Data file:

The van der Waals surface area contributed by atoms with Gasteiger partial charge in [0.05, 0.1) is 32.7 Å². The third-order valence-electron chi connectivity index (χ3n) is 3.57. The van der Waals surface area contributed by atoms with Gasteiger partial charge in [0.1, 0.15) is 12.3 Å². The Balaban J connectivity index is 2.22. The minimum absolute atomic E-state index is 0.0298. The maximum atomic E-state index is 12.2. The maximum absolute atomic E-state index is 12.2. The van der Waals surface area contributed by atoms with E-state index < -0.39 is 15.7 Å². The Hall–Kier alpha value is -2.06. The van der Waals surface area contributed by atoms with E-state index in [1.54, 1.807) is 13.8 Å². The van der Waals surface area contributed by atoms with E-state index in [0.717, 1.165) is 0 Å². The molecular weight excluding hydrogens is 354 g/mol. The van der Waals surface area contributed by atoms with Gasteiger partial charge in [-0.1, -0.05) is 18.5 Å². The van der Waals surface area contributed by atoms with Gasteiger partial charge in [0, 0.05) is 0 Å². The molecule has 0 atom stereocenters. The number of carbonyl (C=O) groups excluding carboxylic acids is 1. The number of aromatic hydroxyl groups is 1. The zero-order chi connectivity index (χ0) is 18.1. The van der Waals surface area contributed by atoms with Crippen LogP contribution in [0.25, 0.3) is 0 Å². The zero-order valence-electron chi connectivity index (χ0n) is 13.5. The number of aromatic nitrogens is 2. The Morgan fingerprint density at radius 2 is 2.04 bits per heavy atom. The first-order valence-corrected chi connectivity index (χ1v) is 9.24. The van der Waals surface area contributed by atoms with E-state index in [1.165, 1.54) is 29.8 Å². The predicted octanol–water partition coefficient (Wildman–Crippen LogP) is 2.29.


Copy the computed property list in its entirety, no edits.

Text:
The van der Waals surface area contributed by atoms with Gasteiger partial charge in [0.05, 0.1) is 32.7 Å². The third-order valence-electron chi connectivity index (χ3n) is 3.57. The van der Waals surface area contributed by atoms with Gasteiger partial charge in [0.1, 0.15) is 12.3 Å². The Balaban J connectivity index is 2.22. The minimum absolute atomic E-state index is 0.0298. The maximum atomic E-state index is 12.2. The maximum absolute atomic E-state index is 12.2. The van der Waals surface area contributed by atoms with E-state index < -0.39 is 15.7 Å². The Hall–Kier alpha value is -2.06. The van der Waals surface area contributed by atoms with E-state index in [1.54, 1.807) is 13.8 Å². The van der Waals surface area contributed by atoms with E-state index in [0.717, 1.165) is 0 Å². The molecular weight excluding hydrogens is 354 g/mol. The van der Waals surface area contributed by atoms with Gasteiger partial charge in [-0.1, -0.05) is 18.5 Å². The van der Waals surface area contributed by atoms with Gasteiger partial charge in [0, 0.05) is 0 Å². The molecule has 0 atom stereocenters. The number of carbonyl (C=O) groups excluding carboxylic acids is 1. The number of aromatic hydroxyl groups is 1. The zero-order chi connectivity index (χ0) is 18.1. The van der Waals surface area contributed by atoms with Crippen LogP contribution in [0.25, 0.3) is 0 Å². The zero-order valence-electron chi connectivity index (χ0n) is 13.5. The number of aromatic nitrogens is 2. The Morgan fingerprint density at radius 2 is 2.04 bits per heavy atom. The first-order valence-corrected chi connectivity index (χ1v) is 9.24. The van der Waals surface area contributed by atoms with E-state index in [1.165, 1.54) is 29.8 Å². The predicted octanol–water partition coefficient (Wildman–Crippen LogP) is 2.29.